A hybrid, the aircraft can holistically be a very comfortable cruiser and “Winnebago” its occupants around Australia with built in seat-warmers for the cool high-level Turbo-Assisted cruise. It certainly has the cargo/baggage capacity and uplift capability. Whilst on other occasions it can morph into a weekend Sports Machine and thrill passengers and spectators alike!

This RV8 was issued its Transport Canada C of A, on 21st December 2016 AND was issued its Australian C of A, on the 21st July 2017. VH-FSX next chapter is an appointment with the Paint Shop!


Safe Flying!











P.S If you are contemplating do something similar yourself and would like to discuss Perry's build, you can contact Perry through this forum or at McNeilAviation1@gmail.com.

Last edited by foxhound57 : 08-03-2017 at 05:02 PM.
  #2  
Old 08-02-2017, 04:23 AM
tgmillso tgmillso is online now
 
Join Date: Nov 2012
Location: Launceston, Tasmania, Australia
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Interesting project indeed. Was the wing design changed to handle the increase in MTOW, and is the aircraft still capable of two-up aerobatics?
Tom.
  #3  
Old 08-02-2017, 05:09 AM
foxhound57 foxhound57 is offline
 
Join Date: Dec 2013
Location: Gold Coast Australia
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Default Yes

Reply by P.M.
  #4  
Old 08-02-2017, 05:41 AM
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rv8bldr rv8bldr is offline
 
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Cool!

I find it odd, though, that the throttle is on the right. Was that a personal preference? Or is there a more technical reason?
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RV-8 C-GURV (Flying since Nov 2004)
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  #5  
Old 08-02-2017, 10:23 AM
BHunt BHunt is offline
 
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I saw the throttle on the right and instantly went tumbleweed
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  #6  
Old 08-02-2017, 11:05 AM
David Paule David Paule is offline
 
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It looks as if the forebody and thus the prop have been moved forward, probably to get the CG in reason. But this decreases stability - was this taken into account?

Dave
  #7  
Old 08-03-2017, 10:10 AM
foxhound57 foxhound57 is offline
 
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Location: Gold Coast Australia
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Quote:
Originally Posted by David Paule View Post
It looks as if the forebody and thus the prop have been moved forward, probably to get the CG in reason. But this decreases stability - was this taken into account?

Dave
A totally wrong assumption on your part!
  #8  
Old 08-03-2017, 10:20 AM
foxhound57 foxhound57 is offline
 
Join Date: Dec 2013
Location: Gold Coast Australia
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Quote:
Originally Posted by rv8bldr View Post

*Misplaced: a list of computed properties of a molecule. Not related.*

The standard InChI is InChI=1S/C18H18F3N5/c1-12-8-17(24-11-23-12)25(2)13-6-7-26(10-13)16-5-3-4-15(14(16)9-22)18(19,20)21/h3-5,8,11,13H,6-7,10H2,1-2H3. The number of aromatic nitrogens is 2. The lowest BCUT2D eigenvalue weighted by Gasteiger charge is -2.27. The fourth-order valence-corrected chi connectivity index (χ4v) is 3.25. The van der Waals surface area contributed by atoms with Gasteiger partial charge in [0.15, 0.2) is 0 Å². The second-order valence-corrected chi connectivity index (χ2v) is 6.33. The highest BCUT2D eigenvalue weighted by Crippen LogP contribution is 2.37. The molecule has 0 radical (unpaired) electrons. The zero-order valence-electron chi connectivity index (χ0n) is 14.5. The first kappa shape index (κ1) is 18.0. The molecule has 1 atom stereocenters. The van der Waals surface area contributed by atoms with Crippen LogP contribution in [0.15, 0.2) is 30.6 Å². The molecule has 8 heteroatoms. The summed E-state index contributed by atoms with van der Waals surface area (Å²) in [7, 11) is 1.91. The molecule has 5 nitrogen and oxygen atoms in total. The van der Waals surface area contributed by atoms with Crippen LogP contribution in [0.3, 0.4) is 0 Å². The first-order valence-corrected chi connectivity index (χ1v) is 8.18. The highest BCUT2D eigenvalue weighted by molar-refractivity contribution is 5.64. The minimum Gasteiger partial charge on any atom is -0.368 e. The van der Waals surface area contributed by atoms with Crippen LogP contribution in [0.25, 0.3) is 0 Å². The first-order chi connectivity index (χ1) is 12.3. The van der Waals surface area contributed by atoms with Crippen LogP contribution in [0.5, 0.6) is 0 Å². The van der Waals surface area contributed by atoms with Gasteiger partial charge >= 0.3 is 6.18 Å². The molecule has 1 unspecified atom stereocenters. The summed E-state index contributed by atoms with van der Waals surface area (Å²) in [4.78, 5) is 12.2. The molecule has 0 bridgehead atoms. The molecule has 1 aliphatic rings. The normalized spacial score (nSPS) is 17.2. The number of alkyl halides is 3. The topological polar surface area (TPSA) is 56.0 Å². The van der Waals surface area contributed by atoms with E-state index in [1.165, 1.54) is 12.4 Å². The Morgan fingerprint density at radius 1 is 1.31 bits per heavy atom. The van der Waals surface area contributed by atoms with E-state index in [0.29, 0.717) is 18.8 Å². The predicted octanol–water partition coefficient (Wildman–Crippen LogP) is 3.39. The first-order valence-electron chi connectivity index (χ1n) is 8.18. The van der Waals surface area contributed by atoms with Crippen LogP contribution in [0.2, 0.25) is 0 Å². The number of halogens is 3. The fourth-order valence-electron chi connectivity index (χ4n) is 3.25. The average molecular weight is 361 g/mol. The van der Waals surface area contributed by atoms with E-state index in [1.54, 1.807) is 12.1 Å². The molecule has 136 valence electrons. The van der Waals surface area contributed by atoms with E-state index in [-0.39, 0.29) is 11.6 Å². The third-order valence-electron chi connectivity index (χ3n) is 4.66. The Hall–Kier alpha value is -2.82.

Cool!

I find it odd, though, that the throttle is on the right. Was that a personal preference? Or is there a more technical reason?

Hi Mark

As you are aware, there exists No Protocol where one places the throttle. It is the builders/pilots choice. As I fly Heavy Jets from the Left seat, it suits me to place the Throttle Quadrant on the Right Side (personal preference).

However, one can place the Throttle Quadrant on the Left Side just as easily within the scope and design of the aircraft.

BTW I am an EAA member as well. My Airline slipís Tech Crew in at Long Beach, Ca. Do you know if there is a Chapter near by that I could visit on my layovers please?

Thanks
Perry
  #9  
Old 08-03-2017, 12:26 PM
tfriendshuh tfriendshuh is offline
 
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Location: Duluth
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Super cool - thanks for sharing!

Talk to me about canopy - was the tip-up easier/better option to stretch than a slider or was that also personal preference?

thnx
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  #10  
Old 08-03-2017, 12:29 PM
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rv8bldr rv8bldr is offline
 
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Location: Pakenham, Ontario, Canada
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Hey Perry

I live almost 4000kms from Long Beach so I have no first hand knowledge, but I think EAA chapter 7 is based there.

I was just curious about the throttle position. Most tandem/stick aircraft and pilots chose throttle on the left, but I completely understand your choice. I'm going the other way soon; I have an -8 with the throttle on the left/stick on the right and am building a 4 seat Bearhawk where the stick will be on the left and the throttle on the right.

I used to fly a Grob 115C with that setup and I found after the first 15 minutes I didn't even notice the difference. Of course, the far majority of RV-6/7/9/10/12/14 drivers don't understand why we are even talking about it

Cheers
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RV-8 C-GURV (Flying since Nov 2004)
Scratch building 4pl Bearhawk

Vice President EAA Chapter 245